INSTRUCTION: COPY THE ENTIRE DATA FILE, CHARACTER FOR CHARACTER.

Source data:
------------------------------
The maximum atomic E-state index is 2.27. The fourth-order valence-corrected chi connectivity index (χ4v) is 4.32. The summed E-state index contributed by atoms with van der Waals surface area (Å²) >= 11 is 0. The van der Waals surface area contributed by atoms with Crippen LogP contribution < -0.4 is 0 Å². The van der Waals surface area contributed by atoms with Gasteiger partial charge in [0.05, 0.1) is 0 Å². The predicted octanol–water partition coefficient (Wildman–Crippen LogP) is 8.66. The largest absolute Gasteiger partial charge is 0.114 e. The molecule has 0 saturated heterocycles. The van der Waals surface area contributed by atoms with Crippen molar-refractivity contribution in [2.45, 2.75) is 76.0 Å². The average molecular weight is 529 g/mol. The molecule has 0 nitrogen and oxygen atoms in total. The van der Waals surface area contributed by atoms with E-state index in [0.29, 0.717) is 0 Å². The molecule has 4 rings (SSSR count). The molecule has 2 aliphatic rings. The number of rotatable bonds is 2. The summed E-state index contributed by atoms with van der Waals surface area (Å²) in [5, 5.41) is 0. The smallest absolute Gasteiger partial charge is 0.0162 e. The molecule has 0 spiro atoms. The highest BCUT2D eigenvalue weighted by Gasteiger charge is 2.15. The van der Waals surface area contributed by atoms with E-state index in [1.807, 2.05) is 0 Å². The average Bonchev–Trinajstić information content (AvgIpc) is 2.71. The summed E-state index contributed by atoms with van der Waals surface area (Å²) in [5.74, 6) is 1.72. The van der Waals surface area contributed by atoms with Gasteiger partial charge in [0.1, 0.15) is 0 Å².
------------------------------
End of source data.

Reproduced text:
The maximum atomic E-state index is 2.27. The fourth-order valence-corrected chi connectivity index (χ4v) is 4.32. The summed E-state index contributed by atoms with van der Waals surface area (Å²) >= 11 is 0. The van der Waals surface area contributed by atoms with Crippen LogP contribution < -0.4 is 0 Å². The van der Waals surface area contributed by atoms with Gasteiger partial charge in [0.05, 0.1) is 0 Å². The predicted octanol–water partition coefficient (Wildman–Crippen LogP) is 8.66. The largest absolute Gasteiger partial charge is 0.114 e. The molecule has 0 saturated heterocycles. The van der Waals surface area contributed by atoms with Crippen molar-refractivity contribution in [2.45, 2.75) is 76.0 Å². The average molecular weight is 529 g/mol. The molecule has 0 nitrogen and oxygen atoms in total. The van der Waals surface area contributed by atoms with E-state index in [0.29, 0.717) is 0 Å². The molecule has 4 rings (SSSR count). The molecule has 2 aliphatic rings. The number of rotatable bonds is 2. The summed E-state index contributed by atoms with van der Waals surface area (Å²) in [5, 5.41) is 0. The smallest absolute Gasteiger partial charge is 0.0162 e. The molecule has 0 spiro atoms. The highest BCUT2D eigenvalue weighted by Gasteiger charge is 2.15. The van der Waals surface area contributed by atoms with E-state index in [1.807, 2.05) is 0 Å². The average Bonchev–Trinajstić information content (AvgIpc) is 2.71. The summed E-state index contributed by atoms with van der Waals surface area (Å²) in [5.74, 6) is 1.72. The van der Waals surface area contributed by atoms with Gasteiger partial charge in [0.1, 0.15) is 0 Å².